Carotid sinus hypersensitivity (CSH) is a well-described cause of syncope, resulting in bradycardia and/or hypotension in response to neck pressure. The authors hypothesized that (CSH) represents an inappropriate response of the baroreflex system to a nonphysiologic stimulus, rather than a truly hypersensitive carotid sinus (ie, excessive vagotonia and sympathoinhibition in response to arterial hypertension). To test their hypothesis, the authors used a neck chamber to deliver stepped, R-wave-triggered changes in transmural carotid sinus pressure, from +40 to -60 mm Hg, during a single held expiration. The authors studied 7 men (age 69 ± 8y; mean age ± SD) with carotid sinus syndrome and 10 age- and sex-matched controls. Seven repetitions of pressure changes were averaged, and the carotid sinus response described by changes in the R-R interval. There was no statistical difference in carotid-cardiac baroreflex gain (R-R interval/pressure change; mean gain ± SD, 3.0 ± 2.1 msec/mm Hg and 2.2 ± 3.0 msec/mm Hg, respectively) or other markers of carotid baroreflex responses between the subjects and controls. These preliminary results suggest that (CSH) may not be a "hypersensitive" reflex, but rather an inappropriate response, or "irritability, " of the baroreflex system to nonphysiologic deformation of the carotid sinus and/or surrounding tissues.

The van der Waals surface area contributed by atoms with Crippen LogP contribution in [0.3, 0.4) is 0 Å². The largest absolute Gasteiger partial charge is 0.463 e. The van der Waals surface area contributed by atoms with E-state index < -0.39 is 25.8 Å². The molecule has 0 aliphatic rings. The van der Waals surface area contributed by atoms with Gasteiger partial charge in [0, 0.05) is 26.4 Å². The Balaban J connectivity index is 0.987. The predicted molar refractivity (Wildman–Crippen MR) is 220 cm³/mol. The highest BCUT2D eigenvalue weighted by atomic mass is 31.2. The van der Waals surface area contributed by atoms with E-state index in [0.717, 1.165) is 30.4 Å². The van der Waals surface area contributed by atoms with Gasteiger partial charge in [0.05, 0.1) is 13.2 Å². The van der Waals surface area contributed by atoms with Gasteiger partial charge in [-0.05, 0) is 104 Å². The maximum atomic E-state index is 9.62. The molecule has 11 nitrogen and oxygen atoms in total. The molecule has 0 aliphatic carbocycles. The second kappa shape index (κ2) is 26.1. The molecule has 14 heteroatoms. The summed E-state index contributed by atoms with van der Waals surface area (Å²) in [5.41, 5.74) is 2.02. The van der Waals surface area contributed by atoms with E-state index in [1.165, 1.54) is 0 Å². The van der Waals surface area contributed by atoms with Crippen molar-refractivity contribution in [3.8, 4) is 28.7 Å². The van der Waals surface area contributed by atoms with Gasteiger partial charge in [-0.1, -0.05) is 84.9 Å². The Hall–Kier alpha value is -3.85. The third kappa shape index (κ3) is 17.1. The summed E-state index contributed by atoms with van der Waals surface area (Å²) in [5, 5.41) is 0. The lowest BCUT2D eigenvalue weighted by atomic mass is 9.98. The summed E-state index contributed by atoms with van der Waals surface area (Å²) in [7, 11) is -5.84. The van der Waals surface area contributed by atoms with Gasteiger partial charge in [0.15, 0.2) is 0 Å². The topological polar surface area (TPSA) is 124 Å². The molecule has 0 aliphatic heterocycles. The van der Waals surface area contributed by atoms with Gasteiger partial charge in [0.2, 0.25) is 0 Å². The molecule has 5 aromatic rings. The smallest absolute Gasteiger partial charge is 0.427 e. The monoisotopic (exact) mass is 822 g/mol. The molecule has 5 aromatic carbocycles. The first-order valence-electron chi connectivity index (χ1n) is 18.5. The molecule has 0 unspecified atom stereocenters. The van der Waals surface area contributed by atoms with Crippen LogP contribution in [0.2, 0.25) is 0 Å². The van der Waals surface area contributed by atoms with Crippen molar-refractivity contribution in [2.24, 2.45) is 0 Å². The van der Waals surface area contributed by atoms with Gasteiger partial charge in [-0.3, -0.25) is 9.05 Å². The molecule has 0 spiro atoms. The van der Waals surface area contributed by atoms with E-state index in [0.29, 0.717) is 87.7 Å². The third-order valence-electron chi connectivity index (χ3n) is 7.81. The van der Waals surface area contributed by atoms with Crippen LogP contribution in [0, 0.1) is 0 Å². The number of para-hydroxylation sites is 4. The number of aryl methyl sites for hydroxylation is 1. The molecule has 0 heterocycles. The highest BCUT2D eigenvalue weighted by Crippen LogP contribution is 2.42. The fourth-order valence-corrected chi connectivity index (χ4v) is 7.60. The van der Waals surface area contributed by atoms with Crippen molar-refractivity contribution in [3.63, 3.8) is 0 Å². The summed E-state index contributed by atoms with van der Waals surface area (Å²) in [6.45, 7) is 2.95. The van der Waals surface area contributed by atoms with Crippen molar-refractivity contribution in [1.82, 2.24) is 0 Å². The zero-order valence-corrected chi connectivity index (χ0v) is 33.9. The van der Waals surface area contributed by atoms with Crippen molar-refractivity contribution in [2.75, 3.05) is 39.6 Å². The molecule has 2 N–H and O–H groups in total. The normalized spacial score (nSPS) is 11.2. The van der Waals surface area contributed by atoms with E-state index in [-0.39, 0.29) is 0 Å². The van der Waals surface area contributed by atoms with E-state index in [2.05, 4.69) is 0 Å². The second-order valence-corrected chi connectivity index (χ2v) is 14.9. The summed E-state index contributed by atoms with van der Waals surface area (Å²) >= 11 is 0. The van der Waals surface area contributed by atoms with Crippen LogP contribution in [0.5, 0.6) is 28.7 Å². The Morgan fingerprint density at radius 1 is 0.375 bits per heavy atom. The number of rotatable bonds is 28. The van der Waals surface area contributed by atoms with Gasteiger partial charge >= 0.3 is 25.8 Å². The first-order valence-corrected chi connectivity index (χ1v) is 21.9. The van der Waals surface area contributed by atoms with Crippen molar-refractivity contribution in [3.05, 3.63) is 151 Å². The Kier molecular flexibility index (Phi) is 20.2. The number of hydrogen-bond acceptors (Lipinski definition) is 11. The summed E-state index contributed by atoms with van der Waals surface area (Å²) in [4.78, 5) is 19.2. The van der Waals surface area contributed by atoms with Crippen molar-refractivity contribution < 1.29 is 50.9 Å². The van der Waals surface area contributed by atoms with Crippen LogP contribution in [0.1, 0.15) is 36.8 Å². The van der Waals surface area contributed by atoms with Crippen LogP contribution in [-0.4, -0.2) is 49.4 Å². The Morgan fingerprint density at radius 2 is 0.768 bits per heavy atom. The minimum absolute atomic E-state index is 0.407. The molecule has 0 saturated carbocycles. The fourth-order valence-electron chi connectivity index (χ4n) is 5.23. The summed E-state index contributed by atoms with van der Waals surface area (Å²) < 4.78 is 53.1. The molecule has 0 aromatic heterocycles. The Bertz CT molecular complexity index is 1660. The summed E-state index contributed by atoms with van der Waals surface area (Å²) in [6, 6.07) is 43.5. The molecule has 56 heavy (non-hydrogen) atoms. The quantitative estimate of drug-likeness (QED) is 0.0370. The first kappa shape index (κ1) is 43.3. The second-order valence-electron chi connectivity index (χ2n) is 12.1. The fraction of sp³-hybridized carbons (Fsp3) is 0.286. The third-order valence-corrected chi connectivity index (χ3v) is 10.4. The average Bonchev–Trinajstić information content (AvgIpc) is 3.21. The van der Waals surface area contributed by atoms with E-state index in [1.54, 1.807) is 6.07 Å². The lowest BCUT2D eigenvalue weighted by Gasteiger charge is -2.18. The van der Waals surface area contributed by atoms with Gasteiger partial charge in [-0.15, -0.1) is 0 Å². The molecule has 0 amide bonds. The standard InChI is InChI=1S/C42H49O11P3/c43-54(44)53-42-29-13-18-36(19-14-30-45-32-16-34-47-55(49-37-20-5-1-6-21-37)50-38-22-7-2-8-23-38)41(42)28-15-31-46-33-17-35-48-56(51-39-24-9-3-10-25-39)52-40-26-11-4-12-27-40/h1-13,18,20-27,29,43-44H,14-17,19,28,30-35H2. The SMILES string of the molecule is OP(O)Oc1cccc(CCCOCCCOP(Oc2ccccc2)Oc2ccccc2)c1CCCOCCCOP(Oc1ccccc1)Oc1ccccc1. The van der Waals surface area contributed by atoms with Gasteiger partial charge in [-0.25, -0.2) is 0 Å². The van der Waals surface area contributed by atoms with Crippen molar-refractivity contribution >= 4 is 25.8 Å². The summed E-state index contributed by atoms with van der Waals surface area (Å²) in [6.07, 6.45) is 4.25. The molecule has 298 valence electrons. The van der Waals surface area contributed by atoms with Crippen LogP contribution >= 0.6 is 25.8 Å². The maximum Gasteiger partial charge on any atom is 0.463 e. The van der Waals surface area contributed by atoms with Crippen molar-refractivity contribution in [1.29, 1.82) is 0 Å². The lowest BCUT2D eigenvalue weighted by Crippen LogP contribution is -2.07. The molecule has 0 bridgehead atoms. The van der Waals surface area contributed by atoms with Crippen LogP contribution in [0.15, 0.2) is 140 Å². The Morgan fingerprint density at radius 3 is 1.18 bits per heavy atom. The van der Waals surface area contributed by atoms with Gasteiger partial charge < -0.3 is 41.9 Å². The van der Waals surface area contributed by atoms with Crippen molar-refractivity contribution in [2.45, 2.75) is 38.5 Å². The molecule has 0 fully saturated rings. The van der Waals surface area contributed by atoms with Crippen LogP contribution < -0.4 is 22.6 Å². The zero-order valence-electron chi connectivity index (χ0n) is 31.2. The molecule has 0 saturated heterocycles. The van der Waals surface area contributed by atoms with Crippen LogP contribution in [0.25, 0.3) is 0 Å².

- Carotid arteries
ASJC Scopus subject areas
- Endocrine and Autonomic Systems
- Clinical Neurology